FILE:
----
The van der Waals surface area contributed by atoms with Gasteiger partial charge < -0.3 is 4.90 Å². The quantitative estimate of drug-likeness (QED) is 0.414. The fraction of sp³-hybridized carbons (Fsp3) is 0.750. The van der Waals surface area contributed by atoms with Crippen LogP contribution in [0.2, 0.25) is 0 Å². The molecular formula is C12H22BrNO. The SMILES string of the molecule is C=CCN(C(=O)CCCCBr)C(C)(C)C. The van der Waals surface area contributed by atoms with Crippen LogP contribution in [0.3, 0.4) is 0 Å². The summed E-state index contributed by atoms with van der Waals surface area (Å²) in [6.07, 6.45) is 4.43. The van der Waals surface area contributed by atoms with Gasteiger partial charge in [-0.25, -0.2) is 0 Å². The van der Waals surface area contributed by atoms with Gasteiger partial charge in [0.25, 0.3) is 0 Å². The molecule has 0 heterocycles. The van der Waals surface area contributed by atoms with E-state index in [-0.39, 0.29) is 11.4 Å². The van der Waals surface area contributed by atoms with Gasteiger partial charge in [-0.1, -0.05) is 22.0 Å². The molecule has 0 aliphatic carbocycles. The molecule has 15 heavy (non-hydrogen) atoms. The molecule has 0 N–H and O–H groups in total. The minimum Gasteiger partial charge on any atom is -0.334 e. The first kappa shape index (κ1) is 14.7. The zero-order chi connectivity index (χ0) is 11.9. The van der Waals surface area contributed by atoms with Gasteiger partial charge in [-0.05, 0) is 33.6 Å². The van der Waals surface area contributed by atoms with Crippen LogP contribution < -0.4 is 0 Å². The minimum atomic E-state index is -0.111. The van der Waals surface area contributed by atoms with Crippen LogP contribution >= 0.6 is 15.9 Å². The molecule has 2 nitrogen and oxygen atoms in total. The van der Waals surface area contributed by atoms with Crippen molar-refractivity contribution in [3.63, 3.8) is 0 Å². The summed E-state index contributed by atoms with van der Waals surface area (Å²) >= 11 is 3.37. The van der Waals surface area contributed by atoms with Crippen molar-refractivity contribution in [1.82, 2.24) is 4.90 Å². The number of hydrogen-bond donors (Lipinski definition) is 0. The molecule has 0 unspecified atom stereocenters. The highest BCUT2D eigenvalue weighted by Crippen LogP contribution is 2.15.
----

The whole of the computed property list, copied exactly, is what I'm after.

The van der Waals surface area contributed by atoms with Gasteiger partial charge < -0.3 is 4.90 Å². The quantitative estimate of drug-likeness (QED) is 0.414. The fraction of sp³-hybridized carbons (Fsp3) is 0.750. The van der Waals surface area contributed by atoms with Crippen LogP contribution in [0.2, 0.25) is 0 Å². The molecular formula is C12H22BrNO. The SMILES string of the molecule is C=CCN(C(=O)CCCCBr)C(C)(C)C. The van der Waals surface area contributed by atoms with Crippen LogP contribution in [0.3, 0.4) is 0 Å². The summed E-state index contributed by atoms with van der Waals surface area (Å²) in [6.07, 6.45) is 4.43. The van der Waals surface area contributed by atoms with Gasteiger partial charge in [-0.25, -0.2) is 0 Å². The van der Waals surface area contributed by atoms with Gasteiger partial charge in [0.25, 0.3) is 0 Å². The molecule has 0 heterocycles. The van der Waals surface area contributed by atoms with E-state index in [-0.39, 0.29) is 11.4 Å². The van der Waals surface area contributed by atoms with Gasteiger partial charge in [-0.1, -0.05) is 22.0 Å². The molecule has 0 aliphatic carbocycles. The molecule has 15 heavy (non-hydrogen) atoms. The molecule has 0 N–H and O–H groups in total. The minimum Gasteiger partial charge on any atom is -0.334 e. The first kappa shape index (κ1) is 14.7. The zero-order chi connectivity index (χ0) is 11.9. The van der Waals surface area contributed by atoms with Gasteiger partial charge in [-0.05, 0) is 33.6 Å². The van der Waals surface area contributed by atoms with Crippen LogP contribution < -0.4 is 0 Å². The minimum atomic E-state index is -0.111. The van der Waals surface area contributed by atoms with Crippen LogP contribution >= 0.6 is 15.9 Å². The molecule has 2 nitrogen and oxygen atoms in total. The van der Waals surface area contributed by atoms with Crippen molar-refractivity contribution in [3.63, 3.8) is 0 Å². The summed E-state index contributed by atoms with van der Waals surface area (Å²) >= 11 is 3.37. The van der Waals surface area contributed by atoms with Crippen molar-refractivity contribution in [1.82, 2.24) is 4.90 Å². The number of hydrogen-bond donors (Lipinski definition) is 0. The molecule has 0 unspecified atom stereocenters. The highest BCUT2D eigenvalue weighted by Crippen LogP contribution is 2.15.